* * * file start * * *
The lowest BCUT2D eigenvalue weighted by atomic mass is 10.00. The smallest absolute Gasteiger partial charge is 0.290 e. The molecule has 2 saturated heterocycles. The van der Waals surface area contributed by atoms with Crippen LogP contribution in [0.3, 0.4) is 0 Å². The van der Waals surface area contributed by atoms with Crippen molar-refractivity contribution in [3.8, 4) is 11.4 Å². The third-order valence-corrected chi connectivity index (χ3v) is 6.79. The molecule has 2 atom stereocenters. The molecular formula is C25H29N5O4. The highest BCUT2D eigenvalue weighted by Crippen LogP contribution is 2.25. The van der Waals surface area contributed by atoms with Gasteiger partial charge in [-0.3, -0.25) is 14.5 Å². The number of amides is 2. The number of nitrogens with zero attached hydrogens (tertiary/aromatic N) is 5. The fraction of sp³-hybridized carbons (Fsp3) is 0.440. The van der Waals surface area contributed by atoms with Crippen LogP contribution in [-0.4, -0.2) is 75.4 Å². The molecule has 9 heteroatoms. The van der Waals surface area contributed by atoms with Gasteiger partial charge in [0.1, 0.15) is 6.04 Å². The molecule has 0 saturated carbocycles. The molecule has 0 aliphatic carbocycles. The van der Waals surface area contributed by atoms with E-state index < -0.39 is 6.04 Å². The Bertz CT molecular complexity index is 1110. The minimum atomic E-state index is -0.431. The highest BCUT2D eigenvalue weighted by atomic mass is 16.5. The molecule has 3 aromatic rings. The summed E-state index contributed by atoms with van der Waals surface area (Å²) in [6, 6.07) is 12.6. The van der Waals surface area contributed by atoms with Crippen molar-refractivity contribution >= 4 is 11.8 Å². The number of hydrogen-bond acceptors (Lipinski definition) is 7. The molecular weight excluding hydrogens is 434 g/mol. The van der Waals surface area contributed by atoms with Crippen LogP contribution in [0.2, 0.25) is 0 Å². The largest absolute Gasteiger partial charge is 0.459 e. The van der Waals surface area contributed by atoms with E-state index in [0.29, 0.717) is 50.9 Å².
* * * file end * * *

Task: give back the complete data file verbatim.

The lowest BCUT2D eigenvalue weighted by atomic mass is 10.00. The smallest absolute Gasteiger partial charge is 0.290 e. The molecule has 2 saturated heterocycles. The van der Waals surface area contributed by atoms with Crippen LogP contribution in [0.3, 0.4) is 0 Å². The van der Waals surface area contributed by atoms with Crippen molar-refractivity contribution in [3.8, 4) is 11.4 Å². The third-order valence-corrected chi connectivity index (χ3v) is 6.79. The molecule has 2 atom stereocenters. The molecular formula is C25H29N5O4. The highest BCUT2D eigenvalue weighted by Crippen LogP contribution is 2.25. The van der Waals surface area contributed by atoms with Gasteiger partial charge in [-0.3, -0.25) is 14.5 Å². The number of amides is 2. The number of nitrogens with zero attached hydrogens (tertiary/aromatic N) is 5. The fraction of sp³-hybridized carbons (Fsp3) is 0.440. The van der Waals surface area contributed by atoms with Crippen LogP contribution in [-0.4, -0.2) is 75.4 Å². The molecule has 9 heteroatoms. The van der Waals surface area contributed by atoms with Gasteiger partial charge in [0.1, 0.15) is 6.04 Å². The molecule has 0 saturated carbocycles. The molecule has 0 aliphatic carbocycles. The van der Waals surface area contributed by atoms with E-state index < -0.39 is 6.04 Å². The Bertz CT molecular complexity index is 1110. The minimum atomic E-state index is -0.431. The highest BCUT2D eigenvalue weighted by atomic mass is 16.5. The molecule has 3 aromatic rings. The summed E-state index contributed by atoms with van der Waals surface area (Å²) in [6, 6.07) is 12.6. The van der Waals surface area contributed by atoms with Crippen molar-refractivity contribution >= 4 is 11.8 Å². The number of hydrogen-bond acceptors (Lipinski definition) is 7. The molecular weight excluding hydrogens is 434 g/mol. The van der Waals surface area contributed by atoms with Crippen LogP contribution in [0.2, 0.25) is 0 Å². The largest absolute Gasteiger partial charge is 0.459 e. The van der Waals surface area contributed by atoms with E-state index in [0.29, 0.717) is 50.9 Å².